Graham Street Market
If you think of big cities you might as well think of famous marketplaces where the hustle and bustle shows you the variety of its citizens. May be not the same as Convent Garden in London, Rue de Cler Market in Paris, Mercato di Campo dei Fiori in Rome or Convent Garden in London the scenes you can encounter where East meets West in searching pak choi, dried mushroom, mandarin, sausages or … you name it - that is like Graham Street in Central, Hong Kong.
You can find this market a few steps from Queens Road Central. It is one of the oldest markets in old Victoria City of Hong Kong, founded nearly 180 years ago, just before the British got their Colony here. The street starts from Queen's Road Central and runs uphill and south to Staunton Street, crossing Stanley Street, Wellington Street, Gage Street, Lyndhurst Terrace and Hollywood Road.
The street is narrow but allows two rows of stalls on its two sides. Fresh food like seafood, vegetables, meats and others can be found along the street. It did supply the numerous foreign ships that sheltered in Hong Kong harbour and was at this time known by the name Middle Bazaar.
All the streets which are crossed are named after British statesmen, generals or admirals. One of it is Peel Street after Sir Robert Peel, best known for creating the British police who were called Bobbies or Peelers after him.
Currently, the Urban Renewal Authority is redeveloping Graham Street and Peel Street. This will affect over 37 buildings in the process. Skyscrapers already conceal the market and streets. This ancient and picturesque Chinese market is a fascinating place for a lot of tourists. The hawker stalls in this narrow, pedestrian-only lane with high piles of delicious fresh fruit, fish and vegetables are crammed with people at certain times and has a lot of photographic possibilities.
The redevelopment site starts above Wellington Street and continues up to Gage Street. Nearby you can as well find a new refurbished Dai Pai Dong (cooked-food stall) Street. As I was told it is a Dai Pai Dong gourmet's paradise. The food is cheap and popular.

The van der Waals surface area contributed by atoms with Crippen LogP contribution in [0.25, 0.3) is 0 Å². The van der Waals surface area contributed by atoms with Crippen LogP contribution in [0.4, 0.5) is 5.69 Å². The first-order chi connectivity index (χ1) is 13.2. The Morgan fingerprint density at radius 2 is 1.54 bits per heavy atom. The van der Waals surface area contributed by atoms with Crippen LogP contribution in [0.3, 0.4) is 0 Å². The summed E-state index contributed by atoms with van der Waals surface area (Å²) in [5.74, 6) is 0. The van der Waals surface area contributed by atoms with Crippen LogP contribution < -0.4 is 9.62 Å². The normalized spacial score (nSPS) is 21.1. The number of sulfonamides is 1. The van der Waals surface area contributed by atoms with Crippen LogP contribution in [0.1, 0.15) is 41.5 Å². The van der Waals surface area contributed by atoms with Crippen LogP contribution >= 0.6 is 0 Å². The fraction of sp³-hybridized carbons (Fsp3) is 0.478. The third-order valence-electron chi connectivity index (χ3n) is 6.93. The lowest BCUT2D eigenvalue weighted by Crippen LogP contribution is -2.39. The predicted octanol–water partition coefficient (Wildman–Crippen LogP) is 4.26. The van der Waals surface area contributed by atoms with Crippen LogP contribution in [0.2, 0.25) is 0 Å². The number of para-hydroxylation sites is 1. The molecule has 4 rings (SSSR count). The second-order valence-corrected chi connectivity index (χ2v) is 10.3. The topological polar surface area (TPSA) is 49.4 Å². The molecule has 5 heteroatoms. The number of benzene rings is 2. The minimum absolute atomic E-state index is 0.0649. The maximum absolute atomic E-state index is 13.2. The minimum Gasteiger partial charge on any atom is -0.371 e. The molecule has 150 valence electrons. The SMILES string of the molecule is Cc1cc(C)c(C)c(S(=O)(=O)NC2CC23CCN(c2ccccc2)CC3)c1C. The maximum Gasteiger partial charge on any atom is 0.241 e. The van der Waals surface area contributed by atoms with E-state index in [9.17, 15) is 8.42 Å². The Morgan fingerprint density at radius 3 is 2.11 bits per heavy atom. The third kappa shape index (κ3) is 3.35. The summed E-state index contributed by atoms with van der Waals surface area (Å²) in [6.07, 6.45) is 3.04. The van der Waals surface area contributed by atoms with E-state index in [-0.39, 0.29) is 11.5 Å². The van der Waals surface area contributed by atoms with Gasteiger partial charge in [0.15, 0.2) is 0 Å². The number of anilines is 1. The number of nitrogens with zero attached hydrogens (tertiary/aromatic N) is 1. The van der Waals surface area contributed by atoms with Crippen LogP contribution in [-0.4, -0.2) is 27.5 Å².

This is a unique chance for tourists to see a genuine, old-fashioned, flourishing Chinese wet market. As you stroll through the narrow lane the chatter of a mix of Cantonese, Mandarin, English and assorted European tongues are sometimes ear deafening. For many people, "yiu," or "I want," comes in handy and "ng goi," the Cantonese for "please" and "thanks" are sometimes enough to do business. It is now in the development zone, and many in the community think the authenticity and the life of the place will be lost.
If you look on old photographs you can see, that it was a crowded and a cacophonous place for spenders and vendors since early times. But going even more modern than in the 80’s it’s arguable if glass and concrete are really the way for a better tomorrow. When the project is completed - no date for this has been announced - the hawkers will be invited back to occupy the stalls the authority have designed in consultation with them. They will have proper water and electricity lines, storage space and all else those vendors now obtain in improvisational fashion.
If there is a constant thing in Graham Street district, it is the smell of a hundred odours of dried fruit, dried fish, assorted spices and seasonings, hundred-year-old eggs, half a dozen varieties of beans and as many of rice and much more ...